This is a guest post by Mark Bertils.
At the end of last year one event signaled a huge shift in how the book publishing industry will do business. It’s not what you think. It was December’s launch of Facebook Connect. A land grab for user identities followed. The Web’s people economy is coming of age.
Facebook’s Squid Tries to Eat the Internet’s Whale
The Connect program wasn’t new in December. It was announced in May 2008. It isn’t even original. But it marks the coming-out party for Facebook’s social graph. Users are now free to come and go from Facebook’s walled garden. They can bring their Facebook-endorsed identity (and relationships) with them as they travel the Internet. It is a major development for the social Web. It is a further claim on the permanence and importance of these platforms. And it is the clearest marker yet that the social networking boom of the last five years has
beget a new Internet-wide folks-economy.
Seemingly overnight online user identity (here I mean the entire
Web — every site, every service) became a battleground between Web giants. Google and
MySpace are parrying. The OpenID
foundation is the Red Cross. Everyone else is taking sides. Identity politics has never been so interesting.
But this is not simply about portable identities and the single-sign-on Web. It is a fundamental shift in the Web economy. It is a bold stride toward relationship monetization — where user data
exchange becomes the most important transactional unit on the
Readers Are The Most Important Asset
This is pivotal for book publishers and other creators of digital goods.
It is no secret that infinitely copyable products aren’t worth very much, so naturally, value is moving up the food chain. As Softskull’s
Richard Nash recently wrote at the Harvard Business Publishing blog, in the future, monetizing and organizing relationships — not products — will pay publishers’ rents.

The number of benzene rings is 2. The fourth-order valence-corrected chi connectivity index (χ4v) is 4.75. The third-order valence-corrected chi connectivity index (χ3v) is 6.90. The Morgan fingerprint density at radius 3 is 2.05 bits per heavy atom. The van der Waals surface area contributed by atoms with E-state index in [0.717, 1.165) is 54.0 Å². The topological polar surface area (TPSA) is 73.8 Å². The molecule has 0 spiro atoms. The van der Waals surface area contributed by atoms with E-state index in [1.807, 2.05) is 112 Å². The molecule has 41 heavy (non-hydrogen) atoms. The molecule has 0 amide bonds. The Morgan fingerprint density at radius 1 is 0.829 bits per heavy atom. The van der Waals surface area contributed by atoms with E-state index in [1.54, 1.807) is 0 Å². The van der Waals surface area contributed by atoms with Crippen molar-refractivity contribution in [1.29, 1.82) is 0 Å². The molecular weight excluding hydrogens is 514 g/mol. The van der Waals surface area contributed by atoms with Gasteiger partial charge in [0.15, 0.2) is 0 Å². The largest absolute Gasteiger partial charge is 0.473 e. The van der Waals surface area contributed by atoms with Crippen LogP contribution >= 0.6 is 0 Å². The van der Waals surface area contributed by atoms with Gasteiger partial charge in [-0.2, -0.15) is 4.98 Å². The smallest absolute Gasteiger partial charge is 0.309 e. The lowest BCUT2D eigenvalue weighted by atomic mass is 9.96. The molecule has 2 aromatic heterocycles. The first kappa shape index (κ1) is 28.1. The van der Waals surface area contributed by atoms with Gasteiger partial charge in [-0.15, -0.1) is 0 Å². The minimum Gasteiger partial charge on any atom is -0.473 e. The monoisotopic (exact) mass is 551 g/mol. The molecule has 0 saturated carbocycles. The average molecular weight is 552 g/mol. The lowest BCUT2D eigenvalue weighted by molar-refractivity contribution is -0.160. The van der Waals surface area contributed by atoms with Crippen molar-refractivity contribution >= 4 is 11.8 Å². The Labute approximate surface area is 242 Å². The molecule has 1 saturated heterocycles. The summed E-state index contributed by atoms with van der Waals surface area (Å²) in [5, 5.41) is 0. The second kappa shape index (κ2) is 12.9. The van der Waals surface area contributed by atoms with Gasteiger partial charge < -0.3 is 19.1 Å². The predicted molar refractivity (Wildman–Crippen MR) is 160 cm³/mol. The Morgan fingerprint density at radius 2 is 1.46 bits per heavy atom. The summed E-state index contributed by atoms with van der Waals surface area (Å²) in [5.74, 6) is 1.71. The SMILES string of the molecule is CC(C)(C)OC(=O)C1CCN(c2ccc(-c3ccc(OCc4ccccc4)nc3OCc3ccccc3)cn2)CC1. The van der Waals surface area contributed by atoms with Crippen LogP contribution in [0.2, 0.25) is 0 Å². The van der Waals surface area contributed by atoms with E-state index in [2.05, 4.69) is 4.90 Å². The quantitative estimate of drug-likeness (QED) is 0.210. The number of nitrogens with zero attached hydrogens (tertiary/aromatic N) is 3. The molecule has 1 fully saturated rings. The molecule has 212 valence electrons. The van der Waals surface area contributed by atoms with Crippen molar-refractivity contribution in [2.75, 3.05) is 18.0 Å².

To some degree this is happening already. O’Reilly Media have made conferences a large part of what they do. Harlequin’s on-line role is largely to connect like-minded readers. And the reader economy is
alive and well at the myriad of social networks for book lovers. But what of the other houses? How best to make this mindshift? How to redeploy the resources spent managing a supply chain of products to
manage a supply chain of peoples’ information?
BookDrop facilitates passing product info from one business to another. An analogue is needed for passing reader info between businesses. How is that going to happen? Who is going to do it?
Open Standards. Reader First.
The volunteers at Dataportability.org are already asking these questions. The group champions the unimpeded movement of user data around the Web. That includes user identities
but it also extends beyond OpenID to include open address book standards, open calendar standards, and open standards for opinions, ratings and reviews. It is entirely grassroots and focuses on user-controlled, privacy-respecting data portability.
On their wiki, information specific to publishers and media organizations is thin but a need has been identified to standardize and provide guidance to publishers. The call is out for task-force volunteers to identify and report on the unique requirements within the generalized publishing domain.
To get the conversation started I have volunteered to be the interim chairman of the
media publishers’ dataportability task-force. I am hoping interested parties will step forward to fill the ranks of this group. The end goal is to publish a report that encourages the distribution and
adoption of reader-friendly standards. If you, or someone you know, would interested in participating contact me at org.mark atgmail[.]com.
Mark Bertils is a grad student, reluctant technical writer, an aspiring technologist, and
a book industry orphan. He maintains a blog at indexmb.com